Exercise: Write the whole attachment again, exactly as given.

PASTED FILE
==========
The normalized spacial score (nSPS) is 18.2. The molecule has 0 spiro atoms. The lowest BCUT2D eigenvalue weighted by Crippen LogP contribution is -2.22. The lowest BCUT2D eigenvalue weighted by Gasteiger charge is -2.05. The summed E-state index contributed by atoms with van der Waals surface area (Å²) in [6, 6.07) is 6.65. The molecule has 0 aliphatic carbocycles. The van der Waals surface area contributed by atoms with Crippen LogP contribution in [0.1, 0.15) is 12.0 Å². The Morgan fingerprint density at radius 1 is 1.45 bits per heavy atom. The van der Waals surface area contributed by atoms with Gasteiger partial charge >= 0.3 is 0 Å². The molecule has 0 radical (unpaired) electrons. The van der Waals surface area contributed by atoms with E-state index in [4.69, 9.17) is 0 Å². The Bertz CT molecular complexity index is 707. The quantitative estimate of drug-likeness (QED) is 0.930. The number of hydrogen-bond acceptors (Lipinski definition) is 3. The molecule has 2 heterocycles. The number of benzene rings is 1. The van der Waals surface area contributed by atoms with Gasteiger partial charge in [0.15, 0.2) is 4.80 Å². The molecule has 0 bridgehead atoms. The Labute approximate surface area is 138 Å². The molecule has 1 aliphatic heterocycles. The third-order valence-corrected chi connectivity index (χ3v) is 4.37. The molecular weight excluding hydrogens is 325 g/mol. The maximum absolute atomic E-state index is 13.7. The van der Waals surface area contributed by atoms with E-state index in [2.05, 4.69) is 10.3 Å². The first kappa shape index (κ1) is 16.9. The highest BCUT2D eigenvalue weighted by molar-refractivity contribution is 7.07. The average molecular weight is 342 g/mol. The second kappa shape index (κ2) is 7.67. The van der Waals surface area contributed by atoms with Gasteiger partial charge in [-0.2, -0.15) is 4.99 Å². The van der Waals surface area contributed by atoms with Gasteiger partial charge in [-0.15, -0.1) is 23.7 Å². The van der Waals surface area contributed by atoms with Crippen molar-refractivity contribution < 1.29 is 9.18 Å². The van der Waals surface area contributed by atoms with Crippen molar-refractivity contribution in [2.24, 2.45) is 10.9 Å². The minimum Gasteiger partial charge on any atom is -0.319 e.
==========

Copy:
The normalized spacial score (nSPS) is 18.2. The molecule has 0 spiro atoms. The lowest BCUT2D eigenvalue weighted by Crippen LogP contribution is -2.22. The lowest BCUT2D eigenvalue weighted by Gasteiger charge is -2.05. The summed E-state index contributed by atoms with van der Waals surface area (Å²) in [6, 6.07) is 6.65. The molecule has 0 aliphatic carbocycles. The van der Waals surface area contributed by atoms with Crippen LogP contribution in [0.1, 0.15) is 12.0 Å². The Morgan fingerprint density at radius 1 is 1.45 bits per heavy atom. The van der Waals surface area contributed by atoms with Gasteiger partial charge >= 0.3 is 0 Å². The molecule has 0 radical (unpaired) electrons. The van der Waals surface area contributed by atoms with E-state index in [4.69, 9.17) is 0 Å². The Bertz CT molecular complexity index is 707. The quantitative estimate of drug-likeness (QED) is 0.930. The number of hydrogen-bond acceptors (Lipinski definition) is 3. The molecule has 2 heterocycles. The number of benzene rings is 1. The van der Waals surface area contributed by atoms with Gasteiger partial charge in [0.15, 0.2) is 4.80 Å². The molecule has 0 bridgehead atoms. The Labute approximate surface area is 138 Å². The molecule has 1 aliphatic heterocycles. The third-order valence-corrected chi connectivity index (χ3v) is 4.37. The molecular weight excluding hydrogens is 325 g/mol. The maximum absolute atomic E-state index is 13.7. The van der Waals surface area contributed by atoms with E-state index in [2.05, 4.69) is 10.3 Å². The first kappa shape index (κ1) is 16.9. The highest BCUT2D eigenvalue weighted by molar-refractivity contribution is 7.07. The average molecular weight is 342 g/mol. The second kappa shape index (κ2) is 7.67. The van der Waals surface area contributed by atoms with Gasteiger partial charge in [-0.2, -0.15) is 4.99 Å². The van der Waals surface area contributed by atoms with Gasteiger partial charge in [-0.15, -0.1) is 23.7 Å². The van der Waals surface area contributed by atoms with Crippen molar-refractivity contribution < 1.29 is 9.18 Å². The van der Waals surface area contributed by atoms with Crippen molar-refractivity contribution in [2.24, 2.45) is 10.9 Å². The minimum Gasteiger partial charge on any atom is -0.319 e.